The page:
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My cat is losing weight................

This is such a commonly heard phrase when older cats are brought into the vets. Sadly, many people delay these visits as they assume their much loved cat has cancer and the outlook is hopeless. This is not the case, and many diseases that cause weight loss can be managed to give a good quality of life into old age.

Kidney Disease: This is unfortunately very commonly seen in old cats, and can be linked to other problems too. Cats with kidney disease often drink and urinate more than they used too. With time, they can become picky with food, and start to groom less, so their coats can become matted. Kidney disease is easily diagnosed using a blood and urine sample. Cats generally do not mind these samples being collected, and the process usually takes just a few minutes. We cannot reverse the destruction within the kidneys, so it is important to make the diagnosis before too much damage occurs. Most commonly this problem is managed by changing the cat’s diet. The kidneys need to break down all the protein that is eaten, so favourite cat treats like chicken and fish will make the kidneys have to work harder and wear out faster. The prescription diets for kidney disease are low in protein to keep the kidneys functioning for longer. These diets are also lower in other salts, like phosphates, which the kidneys can’t properly get rid of when functioning poorly. These salts make cats feel nauseous and lethargic, so cats eating less of these salts tend to feel well for much longer. There are also drugs that can be used when needed- for example, cats with kidney disease are prone to cystitis and may need antibiotics from time to time. Some lose protein through their urine, and some have high blood pressure due to the kidneys, all manageable problems.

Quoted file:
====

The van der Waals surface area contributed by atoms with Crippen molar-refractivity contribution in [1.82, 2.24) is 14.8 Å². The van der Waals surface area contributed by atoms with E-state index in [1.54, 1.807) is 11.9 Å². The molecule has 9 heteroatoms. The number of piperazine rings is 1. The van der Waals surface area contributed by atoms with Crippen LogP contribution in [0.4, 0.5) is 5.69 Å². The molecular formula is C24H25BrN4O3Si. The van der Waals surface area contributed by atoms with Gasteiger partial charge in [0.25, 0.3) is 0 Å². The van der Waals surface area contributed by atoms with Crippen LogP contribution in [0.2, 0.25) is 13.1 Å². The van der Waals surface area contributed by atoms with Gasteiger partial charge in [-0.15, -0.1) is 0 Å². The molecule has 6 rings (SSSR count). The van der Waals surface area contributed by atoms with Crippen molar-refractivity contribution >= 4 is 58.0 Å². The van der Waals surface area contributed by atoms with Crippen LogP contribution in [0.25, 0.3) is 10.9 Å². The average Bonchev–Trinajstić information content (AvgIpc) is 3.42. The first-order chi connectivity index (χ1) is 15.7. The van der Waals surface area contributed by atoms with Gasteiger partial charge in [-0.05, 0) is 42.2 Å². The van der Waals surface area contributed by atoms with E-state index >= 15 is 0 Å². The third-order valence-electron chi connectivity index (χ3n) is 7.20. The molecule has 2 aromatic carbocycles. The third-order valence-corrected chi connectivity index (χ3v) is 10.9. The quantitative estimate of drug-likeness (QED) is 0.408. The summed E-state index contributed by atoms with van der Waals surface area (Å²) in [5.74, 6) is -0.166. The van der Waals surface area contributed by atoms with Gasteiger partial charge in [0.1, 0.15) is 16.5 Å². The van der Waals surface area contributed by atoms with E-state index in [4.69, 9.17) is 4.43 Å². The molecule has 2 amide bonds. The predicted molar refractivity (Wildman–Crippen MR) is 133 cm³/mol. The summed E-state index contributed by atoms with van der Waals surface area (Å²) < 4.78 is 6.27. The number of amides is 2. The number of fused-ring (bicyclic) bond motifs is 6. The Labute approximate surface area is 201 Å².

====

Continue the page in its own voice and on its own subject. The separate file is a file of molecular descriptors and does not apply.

Gastrointestinal disease: It is thought that over 60% of cats have chronic intestinal disease, and some cats are more likely to show symptoms as they get older. These cats have thickening through their bowels which affects their ability to digest and absorb food. Despite eating well, they lose weight because they cannot use the nutrients properly. Some cats will vomit more regularly than they used too (despite otherwise appearing well) and some will have softer faeces. Some cats feel nauseous at times- they are hungry and go up to their food, but then seem reluctant to eat or stop eating after only a few mouthfuls. Some of these cats simply need a change of diet- there are several easily digested foods available designed for cats with digestion problems. Speak to your vet if you have noticed these symptoms, as bowel thickening can be felt by a vet and an appropriate management plan discussed.

Thyroid Disease: This is another vey common cause of weight loss in older cats. About 20-30% of cats will develop an overactive thyroid, which speeds up their metabolism. Most of these cats have a ravenous appetite but lose weight despite it. Left untreated, thyroid disease can result in damage to the heart and kidneys. This disease is also easily diagnosed with a blood sample, usually with a urine check at the same time. It is readily treated using tablets or surgery, or a form of radioactive iodine. An iodine free food is suitable for some cats, and can be an option for those cats impossible to dose with tablets.

Whilst cancer is certainly seen in practice and never good news, there are other very common causes of weight loss in older cats. Please speak to your vet if your cat is losing weight, as there is likely to be something we can do to make your cat feel better for longer.

Lee-Ann Higgins MRCVS